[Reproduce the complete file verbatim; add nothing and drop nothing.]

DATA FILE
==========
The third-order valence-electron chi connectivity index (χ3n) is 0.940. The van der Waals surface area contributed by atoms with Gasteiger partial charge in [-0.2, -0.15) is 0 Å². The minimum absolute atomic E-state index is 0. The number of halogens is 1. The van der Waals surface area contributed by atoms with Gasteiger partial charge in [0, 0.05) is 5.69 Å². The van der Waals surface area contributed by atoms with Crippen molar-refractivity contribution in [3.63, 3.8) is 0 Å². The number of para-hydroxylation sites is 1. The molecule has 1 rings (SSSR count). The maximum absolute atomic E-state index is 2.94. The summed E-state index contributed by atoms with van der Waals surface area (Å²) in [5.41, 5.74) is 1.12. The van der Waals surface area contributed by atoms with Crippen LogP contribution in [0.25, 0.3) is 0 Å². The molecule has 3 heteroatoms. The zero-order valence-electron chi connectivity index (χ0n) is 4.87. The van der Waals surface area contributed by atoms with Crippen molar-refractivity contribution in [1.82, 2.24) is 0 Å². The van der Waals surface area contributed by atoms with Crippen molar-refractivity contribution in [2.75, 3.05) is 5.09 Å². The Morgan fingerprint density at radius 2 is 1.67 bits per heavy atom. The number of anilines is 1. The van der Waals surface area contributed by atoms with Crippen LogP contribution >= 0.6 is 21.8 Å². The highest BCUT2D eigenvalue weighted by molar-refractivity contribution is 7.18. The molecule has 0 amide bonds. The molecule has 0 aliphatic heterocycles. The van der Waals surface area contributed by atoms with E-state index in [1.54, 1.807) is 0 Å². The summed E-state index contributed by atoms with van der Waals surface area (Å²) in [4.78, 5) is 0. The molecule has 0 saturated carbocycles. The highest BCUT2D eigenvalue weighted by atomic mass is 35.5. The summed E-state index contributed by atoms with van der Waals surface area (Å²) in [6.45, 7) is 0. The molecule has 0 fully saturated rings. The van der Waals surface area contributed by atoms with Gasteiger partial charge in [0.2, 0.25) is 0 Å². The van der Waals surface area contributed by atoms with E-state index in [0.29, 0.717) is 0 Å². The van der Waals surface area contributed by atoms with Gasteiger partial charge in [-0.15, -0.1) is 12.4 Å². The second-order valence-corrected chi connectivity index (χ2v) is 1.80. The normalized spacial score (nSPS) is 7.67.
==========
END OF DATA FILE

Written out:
The third-order valence-electron chi connectivity index (χ3n) is 0.940. The van der Waals surface area contributed by atoms with Gasteiger partial charge in [-0.2, -0.15) is 0 Å². The minimum absolute atomic E-state index is 0. The number of halogens is 1. The van der Waals surface area contributed by atoms with Gasteiger partial charge in [0, 0.05) is 5.69 Å². The van der Waals surface area contributed by atoms with Crippen molar-refractivity contribution in [3.63, 3.8) is 0 Å². The number of para-hydroxylation sites is 1. The molecule has 1 rings (SSSR count). The maximum absolute atomic E-state index is 2.94. The summed E-state index contributed by atoms with van der Waals surface area (Å²) in [5.41, 5.74) is 1.12. The van der Waals surface area contributed by atoms with Crippen LogP contribution in [0.25, 0.3) is 0 Å². The molecule has 3 heteroatoms. The zero-order valence-electron chi connectivity index (χ0n) is 4.87. The van der Waals surface area contributed by atoms with Crippen molar-refractivity contribution in [1.82, 2.24) is 0 Å². The van der Waals surface area contributed by atoms with Crippen molar-refractivity contribution in [2.75, 3.05) is 5.09 Å². The Morgan fingerprint density at radius 2 is 1.67 bits per heavy atom. The number of anilines is 1. The van der Waals surface area contributed by atoms with Crippen LogP contribution >= 0.6 is 21.8 Å². The highest BCUT2D eigenvalue weighted by molar-refractivity contribution is 7.18. The molecule has 0 amide bonds. The molecule has 0 aliphatic heterocycles. The van der Waals surface area contributed by atoms with E-state index in [1.54, 1.807) is 0 Å². The summed E-state index contributed by atoms with van der Waals surface area (Å²) in [4.78, 5) is 0. The molecule has 0 saturated carbocycles. The highest BCUT2D eigenvalue weighted by atomic mass is 35.5. The summed E-state index contributed by atoms with van der Waals surface area (Å²) in [6.45, 7) is 0. The molecule has 0 fully saturated rings. The van der Waals surface area contributed by atoms with Gasteiger partial charge in [0.2, 0.25) is 0 Å². The van der Waals surface area contributed by atoms with E-state index in [0.29, 0.717) is 0 Å². The van der Waals surface area contributed by atoms with Gasteiger partial charge in [-0.15, -0.1) is 12.4 Å². The second-order valence-corrected chi connectivity index (χ2v) is 1.80. The normalized spacial score (nSPS) is 7.67.